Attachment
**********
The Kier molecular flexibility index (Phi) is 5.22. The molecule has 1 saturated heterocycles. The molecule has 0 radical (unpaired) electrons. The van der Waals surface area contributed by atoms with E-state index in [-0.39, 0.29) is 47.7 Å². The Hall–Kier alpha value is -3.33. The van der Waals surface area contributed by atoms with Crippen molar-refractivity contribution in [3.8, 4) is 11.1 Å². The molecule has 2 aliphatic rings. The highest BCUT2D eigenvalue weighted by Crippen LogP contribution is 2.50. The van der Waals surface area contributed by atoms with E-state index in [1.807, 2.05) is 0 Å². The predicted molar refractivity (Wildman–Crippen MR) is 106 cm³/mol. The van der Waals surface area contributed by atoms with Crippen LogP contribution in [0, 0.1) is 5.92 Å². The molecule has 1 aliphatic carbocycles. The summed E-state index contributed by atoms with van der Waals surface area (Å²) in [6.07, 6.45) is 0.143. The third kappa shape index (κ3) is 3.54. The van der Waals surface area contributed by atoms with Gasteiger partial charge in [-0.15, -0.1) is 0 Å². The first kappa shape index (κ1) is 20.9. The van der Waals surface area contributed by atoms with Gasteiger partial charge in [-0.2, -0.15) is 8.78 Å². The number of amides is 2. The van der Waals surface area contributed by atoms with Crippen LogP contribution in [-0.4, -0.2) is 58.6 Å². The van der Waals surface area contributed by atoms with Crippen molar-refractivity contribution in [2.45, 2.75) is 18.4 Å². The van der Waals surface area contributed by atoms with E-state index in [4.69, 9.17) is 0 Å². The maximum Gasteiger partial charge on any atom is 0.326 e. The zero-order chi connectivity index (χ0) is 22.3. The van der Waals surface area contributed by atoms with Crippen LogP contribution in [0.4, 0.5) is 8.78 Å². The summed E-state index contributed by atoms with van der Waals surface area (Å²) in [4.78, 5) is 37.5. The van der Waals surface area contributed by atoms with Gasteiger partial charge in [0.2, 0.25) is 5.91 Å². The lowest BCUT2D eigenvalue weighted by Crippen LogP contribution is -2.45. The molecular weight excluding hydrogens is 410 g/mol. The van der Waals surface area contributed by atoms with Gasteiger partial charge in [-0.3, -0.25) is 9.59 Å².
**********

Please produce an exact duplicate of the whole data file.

The Kier molecular flexibility index (Phi) is 5.22. The molecule has 1 saturated heterocycles. The molecule has 0 radical (unpaired) electrons. The van der Waals surface area contributed by atoms with E-state index in [-0.39, 0.29) is 47.7 Å². The Hall–Kier alpha value is -3.33. The van der Waals surface area contributed by atoms with Crippen molar-refractivity contribution in [3.8, 4) is 11.1 Å². The molecule has 2 aliphatic rings. The highest BCUT2D eigenvalue weighted by Crippen LogP contribution is 2.50. The van der Waals surface area contributed by atoms with E-state index in [1.807, 2.05) is 0 Å². The predicted molar refractivity (Wildman–Crippen MR) is 106 cm³/mol. The van der Waals surface area contributed by atoms with Crippen LogP contribution in [0, 0.1) is 5.92 Å². The molecule has 1 aliphatic carbocycles. The summed E-state index contributed by atoms with van der Waals surface area (Å²) in [6.07, 6.45) is 0.143. The third kappa shape index (κ3) is 3.54. The van der Waals surface area contributed by atoms with Gasteiger partial charge in [-0.15, -0.1) is 0 Å². The first kappa shape index (κ1) is 20.9. The van der Waals surface area contributed by atoms with Gasteiger partial charge in [-0.2, -0.15) is 8.78 Å². The number of amides is 2. The van der Waals surface area contributed by atoms with Crippen LogP contribution in [-0.4, -0.2) is 58.6 Å². The van der Waals surface area contributed by atoms with Crippen molar-refractivity contribution in [2.45, 2.75) is 18.4 Å². The van der Waals surface area contributed by atoms with E-state index in [4.69, 9.17) is 0 Å². The maximum Gasteiger partial charge on any atom is 0.326 e. The zero-order chi connectivity index (χ0) is 22.3. The van der Waals surface area contributed by atoms with Crippen LogP contribution in [0.4, 0.5) is 8.78 Å². The summed E-state index contributed by atoms with van der Waals surface area (Å²) in [4.78, 5) is 37.5. The van der Waals surface area contributed by atoms with Gasteiger partial charge in [0.2, 0.25) is 5.91 Å². The lowest BCUT2D eigenvalue weighted by Crippen LogP contribution is -2.45. The molecular weight excluding hydrogens is 410 g/mol. The van der Waals surface area contributed by atoms with Gasteiger partial charge in [-0.3, -0.25) is 9.59 Å².